Monday, January 25, 2010

Personal and Organizational Fragmentation

THEME: New Year, More Challenges

FOCUS: Personal and Organizational Fragmentation

Monday morning: January 25, 2010

Dear friends,

As we continue to work through this roller coaster ride of an economy, I am reminded of the following phrase: If all you have is a hammer, then everything looks like a nail. During this period of economic turmoil, many people and their organizations feel like they have been hammered repeatedly. And the results have been personal and organizational fragmentation.

When the core parts of our lives and our companies have been fractured or significantly stressed, there are multiple reactions and decisions that surface. Often, we focus on solving immediate problems. While this helps to a point, this does not allow us to prepare for future growth opportunities. It just reduces today’s pain and anguish.

With this in mind, we as leaders need to refocus on strategic talent management and time management issues. The pain of today’s economy will pass. It may happen in less than a year for some, or it may be in three years for others. Nevertheless, the critical first step is to develop a work place where people feel supported and encouraged to do their best. We desperately need to keep, and to further develop managers and leaders who grasp the importance of people feeling supported, and apply it within their circle of influence. These managers will impact whether or not other key people are still committed and employed by the company when the recovery takes place.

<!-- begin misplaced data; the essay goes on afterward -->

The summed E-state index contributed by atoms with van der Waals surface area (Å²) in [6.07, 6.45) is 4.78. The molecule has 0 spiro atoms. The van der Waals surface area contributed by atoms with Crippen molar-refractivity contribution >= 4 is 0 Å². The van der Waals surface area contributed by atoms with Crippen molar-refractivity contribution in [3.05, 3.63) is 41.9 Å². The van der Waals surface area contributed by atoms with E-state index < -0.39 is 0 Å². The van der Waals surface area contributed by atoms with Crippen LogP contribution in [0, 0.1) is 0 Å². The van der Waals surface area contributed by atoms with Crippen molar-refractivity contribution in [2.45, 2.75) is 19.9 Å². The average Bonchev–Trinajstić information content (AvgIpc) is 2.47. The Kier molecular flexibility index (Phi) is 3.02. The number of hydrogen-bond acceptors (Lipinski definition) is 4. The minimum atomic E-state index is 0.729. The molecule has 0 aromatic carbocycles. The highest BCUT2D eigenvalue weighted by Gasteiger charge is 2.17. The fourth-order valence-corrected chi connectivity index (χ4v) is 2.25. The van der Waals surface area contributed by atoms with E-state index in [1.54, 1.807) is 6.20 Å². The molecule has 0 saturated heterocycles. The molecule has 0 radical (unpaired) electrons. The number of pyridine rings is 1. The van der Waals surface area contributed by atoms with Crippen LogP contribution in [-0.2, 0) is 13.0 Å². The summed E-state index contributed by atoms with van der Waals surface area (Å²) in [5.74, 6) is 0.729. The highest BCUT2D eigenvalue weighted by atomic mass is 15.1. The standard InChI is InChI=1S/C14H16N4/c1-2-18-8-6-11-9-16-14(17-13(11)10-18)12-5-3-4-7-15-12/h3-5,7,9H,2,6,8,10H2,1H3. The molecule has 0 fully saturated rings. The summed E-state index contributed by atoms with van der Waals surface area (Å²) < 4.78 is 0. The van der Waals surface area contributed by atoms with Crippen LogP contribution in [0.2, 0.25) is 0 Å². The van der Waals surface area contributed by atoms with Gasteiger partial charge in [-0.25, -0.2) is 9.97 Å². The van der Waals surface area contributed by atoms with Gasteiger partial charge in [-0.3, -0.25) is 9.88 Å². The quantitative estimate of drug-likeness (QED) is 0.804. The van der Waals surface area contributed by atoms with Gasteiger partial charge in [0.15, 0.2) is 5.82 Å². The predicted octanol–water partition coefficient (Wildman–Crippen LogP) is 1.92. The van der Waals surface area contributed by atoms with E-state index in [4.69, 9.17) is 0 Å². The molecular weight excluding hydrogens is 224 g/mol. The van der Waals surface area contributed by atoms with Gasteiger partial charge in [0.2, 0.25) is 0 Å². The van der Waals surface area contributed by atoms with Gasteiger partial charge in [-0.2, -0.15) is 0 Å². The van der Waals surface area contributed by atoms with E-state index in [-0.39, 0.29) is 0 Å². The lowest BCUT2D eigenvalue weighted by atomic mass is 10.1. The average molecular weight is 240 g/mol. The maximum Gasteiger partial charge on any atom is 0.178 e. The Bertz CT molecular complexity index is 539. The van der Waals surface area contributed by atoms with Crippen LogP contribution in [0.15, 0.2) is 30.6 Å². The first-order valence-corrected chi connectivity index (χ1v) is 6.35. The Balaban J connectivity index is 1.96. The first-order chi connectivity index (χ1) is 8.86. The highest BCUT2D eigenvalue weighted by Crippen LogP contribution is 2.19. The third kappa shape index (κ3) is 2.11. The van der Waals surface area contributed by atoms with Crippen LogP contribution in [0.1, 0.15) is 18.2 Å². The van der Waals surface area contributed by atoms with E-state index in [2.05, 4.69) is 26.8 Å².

Second, along with a strong culture of support, we need to deploy people to major strategic initiatives. While operational excellence is important, unification after fragmentation begins at the strategic level not just at the operational level. Here at the strategic level, we need to recognize that past success is the enemy. As many authors have pointed out, that which got us to where we are now will not always get us to where we need to go. Thus, clear strategic direction and defined goals and timelines are vital. These improvements position us for the future and strengthen our ability to manage at the day to day level of execution, too.

Finally, we must realize that time management is not just clock management. Time management can be viewed as the linear management of tasks, but when I meet people who successfully manage difficult and complex changes, I also find someone who is clear about their personal and professional priorities. These are leaders whose personal core values are in alignment with their organization’s core values, too. When priorities and values are clear, then time is not about watching the clock, but about working well with the others and prioritizing the challenges before us all.

This week remember that we need more than hammers and nails to put this world back together. We need thoughtful leaders with open hearts, attentive listening and compassionate understanding. We need leaders who recognize that even though healing at times come with pain, the pain should not define the overall healing process.

Have a good week,


Geery Howe, M.A.
Consultant, Executive Coach, Trainer in
Leadership, Strategic Planning and Organizational Change

Morning Star Associates
319 - 643 - 2257

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